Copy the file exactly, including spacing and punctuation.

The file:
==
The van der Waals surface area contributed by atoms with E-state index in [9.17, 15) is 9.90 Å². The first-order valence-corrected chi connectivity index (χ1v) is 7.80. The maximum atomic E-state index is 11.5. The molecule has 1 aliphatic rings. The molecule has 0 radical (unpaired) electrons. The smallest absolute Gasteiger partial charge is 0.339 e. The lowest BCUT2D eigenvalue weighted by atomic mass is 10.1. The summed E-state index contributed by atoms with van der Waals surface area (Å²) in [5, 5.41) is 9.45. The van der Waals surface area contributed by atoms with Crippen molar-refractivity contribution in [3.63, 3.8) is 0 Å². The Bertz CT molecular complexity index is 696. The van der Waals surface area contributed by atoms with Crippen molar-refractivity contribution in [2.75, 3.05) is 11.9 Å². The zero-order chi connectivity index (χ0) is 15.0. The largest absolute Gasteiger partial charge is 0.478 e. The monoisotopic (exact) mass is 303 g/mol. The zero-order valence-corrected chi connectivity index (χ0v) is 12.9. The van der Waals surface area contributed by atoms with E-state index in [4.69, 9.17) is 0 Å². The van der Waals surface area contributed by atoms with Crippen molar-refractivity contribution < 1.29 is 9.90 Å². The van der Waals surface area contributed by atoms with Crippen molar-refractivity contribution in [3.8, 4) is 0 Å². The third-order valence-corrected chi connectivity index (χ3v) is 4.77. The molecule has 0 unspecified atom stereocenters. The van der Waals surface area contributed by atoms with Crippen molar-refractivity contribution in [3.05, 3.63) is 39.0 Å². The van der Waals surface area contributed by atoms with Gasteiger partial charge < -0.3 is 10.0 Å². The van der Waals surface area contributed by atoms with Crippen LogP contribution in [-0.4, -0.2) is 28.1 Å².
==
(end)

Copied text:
The van der Waals surface area contributed by atoms with E-state index in [9.17, 15) is 9.90 Å². The first-order valence-corrected chi connectivity index (χ1v) is 7.80. The maximum atomic E-state index is 11.5. The molecule has 1 aliphatic rings. The molecule has 0 radical (unpaired) electrons. The smallest absolute Gasteiger partial charge is 0.339 e. The lowest BCUT2D eigenvalue weighted by atomic mass is 10.1. The summed E-state index contributed by atoms with van der Waals surface area (Å²) in [5, 5.41) is 9.45. The van der Waals surface area contributed by atoms with Crippen molar-refractivity contribution in [3.63, 3.8) is 0 Å². The Bertz CT molecular complexity index is 696. The van der Waals surface area contributed by atoms with Crippen molar-refractivity contribution in [2.75, 3.05) is 11.9 Å². The zero-order chi connectivity index (χ0) is 15.0. The largest absolute Gasteiger partial charge is 0.478 e. The monoisotopic (exact) mass is 303 g/mol. The zero-order valence-corrected chi connectivity index (χ0v) is 12.9. The van der Waals surface area contributed by atoms with E-state index in [4.69, 9.17) is 0 Å². The van der Waals surface area contributed by atoms with Crippen molar-refractivity contribution < 1.29 is 9.90 Å². The van der Waals surface area contributed by atoms with Crippen molar-refractivity contribution in [3.8, 4) is 0 Å². The third-order valence-corrected chi connectivity index (χ3v) is 4.77. The molecule has 0 unspecified atom stereocenters. The van der Waals surface area contributed by atoms with Crippen molar-refractivity contribution in [3.05, 3.63) is 39.0 Å². The van der Waals surface area contributed by atoms with Gasteiger partial charge < -0.3 is 10.0 Å². The van der Waals surface area contributed by atoms with Crippen LogP contribution in [-0.4, -0.2) is 28.1 Å².